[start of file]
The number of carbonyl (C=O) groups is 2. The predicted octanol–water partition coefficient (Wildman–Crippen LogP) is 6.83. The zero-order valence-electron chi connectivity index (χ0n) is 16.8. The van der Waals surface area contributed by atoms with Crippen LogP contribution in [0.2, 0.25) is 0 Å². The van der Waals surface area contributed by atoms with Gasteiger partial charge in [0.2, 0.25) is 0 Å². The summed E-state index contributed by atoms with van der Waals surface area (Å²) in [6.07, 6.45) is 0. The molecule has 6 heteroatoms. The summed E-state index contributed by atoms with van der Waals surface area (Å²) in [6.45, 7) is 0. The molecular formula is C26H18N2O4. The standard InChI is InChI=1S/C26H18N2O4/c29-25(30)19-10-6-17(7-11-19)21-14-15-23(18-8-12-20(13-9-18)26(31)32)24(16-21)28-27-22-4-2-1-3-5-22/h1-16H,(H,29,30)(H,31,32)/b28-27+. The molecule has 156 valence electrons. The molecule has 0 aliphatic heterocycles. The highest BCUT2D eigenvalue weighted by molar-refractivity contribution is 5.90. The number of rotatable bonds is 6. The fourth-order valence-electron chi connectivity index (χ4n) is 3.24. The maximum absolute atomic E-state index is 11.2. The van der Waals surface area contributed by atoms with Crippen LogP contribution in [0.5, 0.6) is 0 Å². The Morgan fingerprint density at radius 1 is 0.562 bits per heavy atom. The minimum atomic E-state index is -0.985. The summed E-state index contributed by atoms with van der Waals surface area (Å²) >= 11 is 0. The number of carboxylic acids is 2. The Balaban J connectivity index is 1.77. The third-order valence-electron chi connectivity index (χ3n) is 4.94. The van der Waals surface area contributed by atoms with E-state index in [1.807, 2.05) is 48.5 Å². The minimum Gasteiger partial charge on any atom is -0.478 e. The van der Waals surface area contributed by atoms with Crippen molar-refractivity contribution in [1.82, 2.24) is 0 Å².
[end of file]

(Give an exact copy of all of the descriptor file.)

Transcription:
The number of carbonyl (C=O) groups is 2. The predicted octanol–water partition coefficient (Wildman–Crippen LogP) is 6.83. The zero-order valence-electron chi connectivity index (χ0n) is 16.8. The van der Waals surface area contributed by atoms with Crippen LogP contribution in [0.2, 0.25) is 0 Å². The van der Waals surface area contributed by atoms with Gasteiger partial charge in [0.2, 0.25) is 0 Å². The summed E-state index contributed by atoms with van der Waals surface area (Å²) in [6.07, 6.45) is 0. The molecule has 6 heteroatoms. The summed E-state index contributed by atoms with van der Waals surface area (Å²) in [6.45, 7) is 0. The molecular formula is C26H18N2O4. The standard InChI is InChI=1S/C26H18N2O4/c29-25(30)19-10-6-17(7-11-19)21-14-15-23(18-8-12-20(13-9-18)26(31)32)24(16-21)28-27-22-4-2-1-3-5-22/h1-16H,(H,29,30)(H,31,32)/b28-27+. The molecule has 156 valence electrons. The molecule has 0 aliphatic heterocycles. The highest BCUT2D eigenvalue weighted by molar-refractivity contribution is 5.90. The number of rotatable bonds is 6. The fourth-order valence-electron chi connectivity index (χ4n) is 3.24. The maximum absolute atomic E-state index is 11.2. The van der Waals surface area contributed by atoms with Crippen LogP contribution in [0.5, 0.6) is 0 Å². The Morgan fingerprint density at radius 1 is 0.562 bits per heavy atom. The minimum atomic E-state index is -0.985. The summed E-state index contributed by atoms with van der Waals surface area (Å²) >= 11 is 0. The number of carboxylic acids is 2. The Balaban J connectivity index is 1.77. The third-order valence-electron chi connectivity index (χ3n) is 4.94. The van der Waals surface area contributed by atoms with E-state index in [1.807, 2.05) is 48.5 Å². The minimum Gasteiger partial charge on any atom is -0.478 e. The van der Waals surface area contributed by atoms with Crippen molar-refractivity contribution in [1.82, 2.24) is 0 Å².